Olivia Wilde’s New Revenge Flick Is A Tribute To Domestic Abuse Survivors

On demand and in select theaters Mar. 29, A Vigilante stars Olivia Wilde as Sadie, a one-woman vengeance squad out to brutally sever abusers from their victims' lives. She doesn't set out to kill her targets, but instead does her best to take from abusers and give survivors the resources they need: Usually, money, strength, and a clear way out. But Sadie's many costume changes, krav maga skills, and fierce determination are rooted in her own trauma. A survivor of domestic abuse herself, she wants to help others while she hunts down her husband. But is A Vigilante based on a true story? According to both the film's star and writer-director Sarah Daggar-Nickson, the idea sprang from an enormous body of stories showing perseverance and hope.

Speaking to Deadline, Daggar-Nickson was clear about her inspiration for the film. "Even before I created A Vigilante I've always been awe-inspired by the strength of domestic abuse survivors, and with A Vigilante I just really wanted to write and create a genuine, badass hero in tribute to them, and through that explore these extreme stakes and consequences — emotional, physical, financial — that are real for so many people in this situation," she said. She hasn't publicly gone into specifics about what kind of research she did or whether any specific stories drove the plot.

Wilde echoed the filmmaker's sentiment in a Feb. 14 Instagram post, writing, "This movie almost broke me. We made it for the survivors of domestic abuse. They educated me and I did my best to honor their courage." The actor didn't elaborate what that education looked like or what resources she used to prepared.

But her character goes to the limits to free the abused, training herself to fight back and setting up elaborate stings with disguises and false identities. We don't just see the satisfying moments of her punishing abusers, we follow her outside of her mission, where she's clearly still working through her own pain, suggesting everything she's doing might be as much to distract herself as it is to help others.

Daggar-Nickson pushed herself as well. Speaking to the AU Review, she said that the film came together in a shockingly speedy manner from its inception. "It was actually about two and a half years ago," she said. "It was actually pretty quick; within about a year I gave it to Olivia and she really responded to it, and then we went into production."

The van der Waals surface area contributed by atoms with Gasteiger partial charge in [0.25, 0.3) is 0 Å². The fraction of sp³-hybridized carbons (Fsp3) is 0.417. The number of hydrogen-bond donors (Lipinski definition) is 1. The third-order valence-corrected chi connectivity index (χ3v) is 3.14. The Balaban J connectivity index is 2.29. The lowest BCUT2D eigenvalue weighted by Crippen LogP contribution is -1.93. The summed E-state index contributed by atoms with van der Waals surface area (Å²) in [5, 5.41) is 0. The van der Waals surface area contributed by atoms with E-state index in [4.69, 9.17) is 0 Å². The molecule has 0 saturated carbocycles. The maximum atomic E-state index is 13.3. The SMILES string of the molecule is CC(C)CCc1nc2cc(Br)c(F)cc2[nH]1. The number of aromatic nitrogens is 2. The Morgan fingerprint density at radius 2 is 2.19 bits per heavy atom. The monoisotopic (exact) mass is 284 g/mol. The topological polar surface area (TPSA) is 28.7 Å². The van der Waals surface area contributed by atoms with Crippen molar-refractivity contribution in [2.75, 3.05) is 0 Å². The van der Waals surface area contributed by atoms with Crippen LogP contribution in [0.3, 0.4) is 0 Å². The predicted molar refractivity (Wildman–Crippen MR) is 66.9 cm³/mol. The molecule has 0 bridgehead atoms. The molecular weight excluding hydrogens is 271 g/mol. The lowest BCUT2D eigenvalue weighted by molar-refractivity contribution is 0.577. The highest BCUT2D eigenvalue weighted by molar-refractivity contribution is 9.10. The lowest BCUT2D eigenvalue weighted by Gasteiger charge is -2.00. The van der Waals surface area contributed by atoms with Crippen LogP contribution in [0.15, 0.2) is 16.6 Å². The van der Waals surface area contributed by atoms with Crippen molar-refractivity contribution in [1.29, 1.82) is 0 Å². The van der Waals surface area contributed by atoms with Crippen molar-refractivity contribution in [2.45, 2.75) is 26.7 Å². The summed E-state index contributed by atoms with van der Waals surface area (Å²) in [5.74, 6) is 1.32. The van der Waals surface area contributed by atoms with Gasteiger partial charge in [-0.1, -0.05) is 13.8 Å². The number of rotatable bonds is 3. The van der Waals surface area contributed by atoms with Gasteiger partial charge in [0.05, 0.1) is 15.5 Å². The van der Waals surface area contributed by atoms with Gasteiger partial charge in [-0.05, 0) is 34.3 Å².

A Vigilante is the rare revenge movie starring and written/directed by a woman. Often, even if revenge films feature a female lead — such as Kill Bill or Ms. 45 — they've been driven by men behind the scenes. The trend seems to be shifting though. 2017's brutal, starkly titled Revenge, about a young woman who exacts revenge on the men who left her for dead, was also directed by a woman (Coralie Fargeat). In this case, Wilde's involvement likely opened doors normally closed to first-time writer-directors, especially women.

But Sarah Daggar-Nickson only seems to have popped up out of nowhere with A Vigilante. Her IMDB page lists only four writing credits and three directing (including shorts), but as she points out to AU Review, it took her six years of hard work and determination to get to the point where she could manifest a feature-length film. "You have to be strangely obsessed," she said. "I think it's just something you have to enjoy doing."

While the subject matter of a movie like A Vigilante isn't something that many would call enjoyable, taking an opportunity to share others' stories — particularly the raw, painful stories that are hidden, overlooked, or just don't get told — can be uplifting.

On the movie's SXSW premiere carpet, Daggar-Nickson told Houston Film Fanatics the one thing she'd most like people to take away from the film. "If you are in an abusive situation, don't stay silent," she said. "Reach out for help, help is out there. And if you are a survivor, you are an incredible, strong, amazing person."

If you or someone you know is experiencing domestic abuse, call 911 or the National Domestic Violence Hotline at 1(800) 799-SAFE (7233) or visit thehotline.org.